Let $X$ be a finite-type scheme over a field $k$. Let $G$ be a finite-type group scheme over $k$; we write $G_X$ for the base-change of $G$ from $\operatorname{Spec}(k)$ to $X$.

Suppose $f : Y \rightarrow X$ is a $G_X$-torsor for the fppf topology (i.e. we have an $X$-group scheme action of $G_X$ on $Y$ such that the morphism $G_X \times_X Y \rightarrow Y \times_X Y$ given on points by $(g,y) \mapsto (y,gy)$ is an isomorphism). Such a $Y$ gives a class $[Y]$ in the fppf cohomology set $H^1(X,G_X)$ that classifies fppf $G_X$-torsor sheaves over $X$ (this is defined with Cech cohomology).

Consider the specialization map $$ s : X(k) \rightarrow H^1(k,G) $$ that sends $x : \operatorname{Spec}(k) \rightarrow X$ to the pull-back of $[Y]$ by $x$, which is an element of $H^1(k,G)$. Note: if $G$ is smooth, the fppf cohomology set $H^1(k,G)$ may be identified with the Galois cohomology set $H^1(k,G(k^{\mathrm{sep}}))$.

Supposing it exists, fix a $y \in Y(k)$. We obtain an exact sequence of pointed sets $$ 0 \rightarrow G(k) \rightarrow Y(k) \stackrel{f}{\rightarrow} X(k) \stackrel{s}{\rightarrow} H^1(k,G) $$ where $G(k) \rightarrow Y(k)$ is just the inclusion of the fiber above $y$. From the looks of it, I'd say that this has to be the start of a long exact sequence of some kind. The question only is: what kind? I don't see an obvious way of continuing it, since $Y$ doesn't necessarily carry any group structure so as to give meaning to the expression $H^1(k,Y)$.

**Question:** Is this exact sequence part of a long exact sequence? For instance, are we witnessing some instantiation of homotopy theory? If not, is there any other more conceptual way of viewing the above sequence?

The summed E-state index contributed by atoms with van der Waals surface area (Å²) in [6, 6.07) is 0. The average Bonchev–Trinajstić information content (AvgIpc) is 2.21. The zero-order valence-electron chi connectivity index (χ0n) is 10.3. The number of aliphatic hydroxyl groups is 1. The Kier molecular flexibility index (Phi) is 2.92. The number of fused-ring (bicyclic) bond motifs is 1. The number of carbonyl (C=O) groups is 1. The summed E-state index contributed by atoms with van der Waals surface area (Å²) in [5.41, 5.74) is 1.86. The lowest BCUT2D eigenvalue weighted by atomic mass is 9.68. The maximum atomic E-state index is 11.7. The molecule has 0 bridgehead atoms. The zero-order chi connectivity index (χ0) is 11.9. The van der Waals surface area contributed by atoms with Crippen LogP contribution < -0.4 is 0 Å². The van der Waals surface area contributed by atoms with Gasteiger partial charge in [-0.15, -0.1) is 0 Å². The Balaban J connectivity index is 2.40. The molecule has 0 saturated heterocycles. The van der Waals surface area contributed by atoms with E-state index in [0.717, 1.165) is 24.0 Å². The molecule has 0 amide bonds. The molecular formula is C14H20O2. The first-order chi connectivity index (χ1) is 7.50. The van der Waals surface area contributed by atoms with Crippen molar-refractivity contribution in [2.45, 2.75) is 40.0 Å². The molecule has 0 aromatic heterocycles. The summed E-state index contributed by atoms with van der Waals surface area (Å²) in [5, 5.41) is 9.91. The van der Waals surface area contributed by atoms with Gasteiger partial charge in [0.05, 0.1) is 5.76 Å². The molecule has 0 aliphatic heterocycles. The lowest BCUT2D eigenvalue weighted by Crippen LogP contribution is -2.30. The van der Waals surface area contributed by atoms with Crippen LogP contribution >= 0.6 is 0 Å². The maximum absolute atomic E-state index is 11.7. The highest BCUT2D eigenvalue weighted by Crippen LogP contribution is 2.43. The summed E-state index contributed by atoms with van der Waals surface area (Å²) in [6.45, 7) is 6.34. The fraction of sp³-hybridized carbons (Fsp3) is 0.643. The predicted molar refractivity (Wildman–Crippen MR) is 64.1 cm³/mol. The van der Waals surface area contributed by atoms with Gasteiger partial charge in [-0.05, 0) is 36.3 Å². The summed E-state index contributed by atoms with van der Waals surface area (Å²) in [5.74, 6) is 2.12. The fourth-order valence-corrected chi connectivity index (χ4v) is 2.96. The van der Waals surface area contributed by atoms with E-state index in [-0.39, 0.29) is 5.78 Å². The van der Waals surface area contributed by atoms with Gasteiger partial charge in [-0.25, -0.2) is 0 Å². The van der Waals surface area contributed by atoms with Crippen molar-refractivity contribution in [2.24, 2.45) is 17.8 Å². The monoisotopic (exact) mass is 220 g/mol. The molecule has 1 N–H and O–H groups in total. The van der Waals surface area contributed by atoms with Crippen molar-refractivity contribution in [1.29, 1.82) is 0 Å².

**Example:** As a motivating example, let me show you why the image of $s$ - and therefore a continuation of the exact sequence from above - is an interesting object of study. Let $E$ be an elliptic curve over $\mathbf{Q}$ given by $y^2=f(x)$. Let $Y$ be $E - E[2]$, let $X$ be $\operatorname{Spec}(\mathbf{Q}[x,f^{-1}])$ (i.e., the affine line with coordinate $x$ and with the subscheme $f=0$ deleted), and let $f:Y \rightarrow X$ be the map that sends $(x,y)$ to $x$. Let $G = \mu_2$. We endow $Y$ with the structure of a $G$-torsor by letting the non-trivial element of $G$ send $(x,y)$ to $(x,-y)$. Then the image of the map
\begin{align*}
X(\mathbf{Q}) & \rightarrow \mathbf{Q}^{\ast}/\mathbf{Q}^{\ast 2} ~~ (\cong H^1(\mathbf{Q},\mu_2)) \\\
x & \mapsto f(x) \pmod{\mathbf{Q}^{\ast}/\mathbf{Q}^{\ast 2}}
\end{align*}
consists precisely of those elements $c \in \mathbf{Q}^{\ast}/\mathbf{Q}^{\ast 2}$ such that $cy^2=f(x)$ contains rational points other than the "trivial ones", i.e. the zeros of $f$ and the point at infinity.